February 18, 2003:
There was a scheduling conflict, so we have another
day at leisure in Luxor. We were supposed to leave
for Sharm in the morning, but the flight was delayed
A lazy day on the Nile
We didn't do much, just hung around in the lounge
and downloaded all the pictures (we're at about 2500
so far) into the computer and packed up, did a little
last minute shopping to get gifts for people in the
many shops by the hotel, and purchased another piece of
cheap luggage to haul it all home in. I have no idea
what happened to all my stuff. It expanded. I swear
We met at 3pm with our escorts for a relaxing felucca
ride. Feluccas are tall, single-masted boats with
a triangular sail. They look like chinese barqs, about
25; long, with an 8' beam. The captain of our boat
was very nice, and wanted to discuss politics with
us -- mostly about the feared upcoming war with Iraq
that the US was threatening. He asked us about US
views on Islam, and was very interested in our opinion
Everyone asked about Bush and war, it seems. They
are all very concerned about it. We keep apologizing.
Their opinion? Bush is "not smart" and "How
is he elected president?" I don't know, friend. Don't ask me.
Our felucca captain (Hamam, of the felucca ALASKA),
said he was a captain for Hillary Clinton when she
visited Egypt. The Old Winter Palace made the arrangements
(including all the security for the secret service,
He offered us tea, which his boy -- we don't know
if it was his son or just a hireling from the docks
-- made in a coffee-can stove in the middle of the
boat. It was very relaxing, and very quiet.
That's one of the things we noticed most about Luxor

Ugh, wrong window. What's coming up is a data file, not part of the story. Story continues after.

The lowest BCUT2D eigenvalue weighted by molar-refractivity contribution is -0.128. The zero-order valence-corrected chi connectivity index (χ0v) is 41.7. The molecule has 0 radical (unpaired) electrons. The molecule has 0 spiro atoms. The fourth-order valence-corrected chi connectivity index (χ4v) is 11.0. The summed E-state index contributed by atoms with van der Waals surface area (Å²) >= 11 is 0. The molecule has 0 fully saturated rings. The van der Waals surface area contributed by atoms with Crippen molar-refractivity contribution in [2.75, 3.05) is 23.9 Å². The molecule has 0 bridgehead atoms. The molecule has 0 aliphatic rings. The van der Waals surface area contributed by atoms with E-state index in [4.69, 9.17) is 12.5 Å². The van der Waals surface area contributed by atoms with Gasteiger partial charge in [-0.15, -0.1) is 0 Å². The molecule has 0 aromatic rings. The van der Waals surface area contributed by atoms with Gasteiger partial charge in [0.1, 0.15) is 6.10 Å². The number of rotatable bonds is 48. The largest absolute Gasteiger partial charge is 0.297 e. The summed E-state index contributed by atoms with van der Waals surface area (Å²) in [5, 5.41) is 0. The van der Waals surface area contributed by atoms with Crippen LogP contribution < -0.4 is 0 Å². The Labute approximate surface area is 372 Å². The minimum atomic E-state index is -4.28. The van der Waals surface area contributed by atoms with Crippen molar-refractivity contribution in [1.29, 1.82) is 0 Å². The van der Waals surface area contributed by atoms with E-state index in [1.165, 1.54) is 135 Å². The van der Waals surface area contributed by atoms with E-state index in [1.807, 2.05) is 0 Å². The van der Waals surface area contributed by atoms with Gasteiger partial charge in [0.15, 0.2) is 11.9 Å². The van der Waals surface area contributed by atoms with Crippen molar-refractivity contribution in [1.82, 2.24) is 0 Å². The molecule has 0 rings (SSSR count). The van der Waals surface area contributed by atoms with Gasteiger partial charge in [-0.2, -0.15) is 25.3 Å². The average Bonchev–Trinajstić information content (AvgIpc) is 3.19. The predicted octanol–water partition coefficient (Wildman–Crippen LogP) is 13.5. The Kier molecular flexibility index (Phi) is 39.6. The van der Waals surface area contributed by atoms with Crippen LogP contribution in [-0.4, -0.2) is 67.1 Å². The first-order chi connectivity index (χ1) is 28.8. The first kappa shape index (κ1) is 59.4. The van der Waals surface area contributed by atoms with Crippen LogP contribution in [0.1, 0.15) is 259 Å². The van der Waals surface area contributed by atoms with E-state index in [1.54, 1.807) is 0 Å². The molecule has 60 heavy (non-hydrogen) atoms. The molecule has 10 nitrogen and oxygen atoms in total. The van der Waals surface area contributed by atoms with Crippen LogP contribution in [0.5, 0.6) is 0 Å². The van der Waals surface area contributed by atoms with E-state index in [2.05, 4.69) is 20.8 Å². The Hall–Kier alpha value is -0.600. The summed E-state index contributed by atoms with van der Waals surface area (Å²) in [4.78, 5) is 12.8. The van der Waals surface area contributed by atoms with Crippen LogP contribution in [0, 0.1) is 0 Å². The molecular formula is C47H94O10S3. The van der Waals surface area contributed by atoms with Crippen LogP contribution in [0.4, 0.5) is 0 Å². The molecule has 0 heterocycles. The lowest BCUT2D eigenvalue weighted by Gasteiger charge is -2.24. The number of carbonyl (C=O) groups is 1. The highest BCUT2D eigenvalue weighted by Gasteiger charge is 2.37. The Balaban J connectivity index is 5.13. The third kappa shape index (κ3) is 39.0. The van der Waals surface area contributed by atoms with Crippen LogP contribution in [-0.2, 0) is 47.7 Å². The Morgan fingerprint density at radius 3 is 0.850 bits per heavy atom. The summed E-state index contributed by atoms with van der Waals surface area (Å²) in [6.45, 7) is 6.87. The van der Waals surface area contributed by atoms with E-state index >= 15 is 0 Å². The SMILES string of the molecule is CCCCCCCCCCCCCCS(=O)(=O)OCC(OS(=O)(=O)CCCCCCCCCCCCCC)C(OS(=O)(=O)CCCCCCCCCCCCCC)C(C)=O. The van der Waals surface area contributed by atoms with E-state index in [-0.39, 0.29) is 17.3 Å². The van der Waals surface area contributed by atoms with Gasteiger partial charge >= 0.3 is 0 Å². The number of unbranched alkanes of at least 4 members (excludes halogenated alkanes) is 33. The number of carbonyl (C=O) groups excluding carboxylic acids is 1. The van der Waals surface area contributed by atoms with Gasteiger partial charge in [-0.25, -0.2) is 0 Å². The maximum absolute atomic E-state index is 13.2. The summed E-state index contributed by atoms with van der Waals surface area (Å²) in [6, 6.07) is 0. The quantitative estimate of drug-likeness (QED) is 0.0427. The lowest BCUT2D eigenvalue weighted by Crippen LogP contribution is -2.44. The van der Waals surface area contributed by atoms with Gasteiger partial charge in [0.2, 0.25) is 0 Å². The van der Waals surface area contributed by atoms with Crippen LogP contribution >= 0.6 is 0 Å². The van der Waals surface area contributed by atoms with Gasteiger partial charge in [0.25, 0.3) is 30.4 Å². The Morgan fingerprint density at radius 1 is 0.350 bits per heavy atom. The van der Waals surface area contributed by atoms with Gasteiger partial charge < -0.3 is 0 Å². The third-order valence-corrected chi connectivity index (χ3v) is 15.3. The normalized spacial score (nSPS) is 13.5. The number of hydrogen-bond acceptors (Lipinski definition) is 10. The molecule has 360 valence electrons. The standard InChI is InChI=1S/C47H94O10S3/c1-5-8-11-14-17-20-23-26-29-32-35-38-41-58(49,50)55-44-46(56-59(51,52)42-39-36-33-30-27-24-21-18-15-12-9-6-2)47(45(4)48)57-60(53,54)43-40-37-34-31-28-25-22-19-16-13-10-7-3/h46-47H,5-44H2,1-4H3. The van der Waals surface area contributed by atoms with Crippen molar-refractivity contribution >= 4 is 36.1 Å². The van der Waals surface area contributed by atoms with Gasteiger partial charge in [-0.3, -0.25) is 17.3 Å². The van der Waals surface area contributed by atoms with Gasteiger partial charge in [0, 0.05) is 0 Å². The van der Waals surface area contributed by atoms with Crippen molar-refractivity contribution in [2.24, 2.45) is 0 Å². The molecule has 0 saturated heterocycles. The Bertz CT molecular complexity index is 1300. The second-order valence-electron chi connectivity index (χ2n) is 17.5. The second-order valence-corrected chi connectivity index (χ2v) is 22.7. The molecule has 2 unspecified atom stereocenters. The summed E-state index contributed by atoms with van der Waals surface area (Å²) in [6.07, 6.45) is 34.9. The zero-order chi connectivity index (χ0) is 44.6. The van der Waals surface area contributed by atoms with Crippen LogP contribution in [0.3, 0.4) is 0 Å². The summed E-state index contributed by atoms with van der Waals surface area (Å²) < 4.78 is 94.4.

-- it is eerily quiet in some places and the slow
currents of the Nile are not interrupted by many motors. Most of the cruise ships are docked (sometimes five deep!) and other than the occasional loud blat of the ferry engine, most boats on the water are sailboats. It's peaceful.
A very grumpy lady from NJ in the lobby today -- just
irate about mailing something home. She told someone to wait for her at the desk
while she retrieved the item she wanted to mail, and
when she returned 15 minutes later, he wasn't waiting
there on the spot she left him. She paraded around the lobby demanding that someone deal with her problem right this minute because she was a guest here, dammit. It was embarrassing.
Since the flight was delayed even later, we sat on
the corniche and watched the boats tie up for the
evening, and watched the sun set on the cliffs of the
west bank. It was a beautiful night, and we had drinks
and a sandwich at an open air cafe, The Metropolitan,
on the corniche while watching the people. We had
a very nice waiter who flirted shameless and apologized
continuously about it. Mark
ordered "scary meat" -- shawarma -- from
the open barbecue thingy that they fired up just for
him. Me, well, I was going to avoid any food I couldn't immediately identify inside it's safe, germ-free, cellophane environment. At least for a few more days.
A german tourist walked by with a blue short sleeved
shirt with a white longer-sleeved shirt under it.
It matched his white knee socks, black dress shoes
and khaki shorts. Oy! There are so many europeans
of French tourists in short and tank tops. Why on
earth all the Italian women wear high heels to sightsee
is beyond me. Mark says it's because it's more important
to be seen that to see things. It looks really uncomfortable.
The flight to Sharm el Sheikh is short, and the landing
is windy, which is always exciting. They have been having sandstorms pretty
regularly, so everything is hazy and gritty. Our hotel is a resort on the bay, with tier after tier of rooms. The rooms all look the same, so if you miss the sign to your set of room numbers, you could wander around lost for hours.
There are beautiful beaches here, two of them private to the resort. It's still pretty chilly to be out in the water, but the night is cool and clear. After dinner, we walk around the grounds of the hotel and, since we aren't really "club" people, we have a drink and go to bed.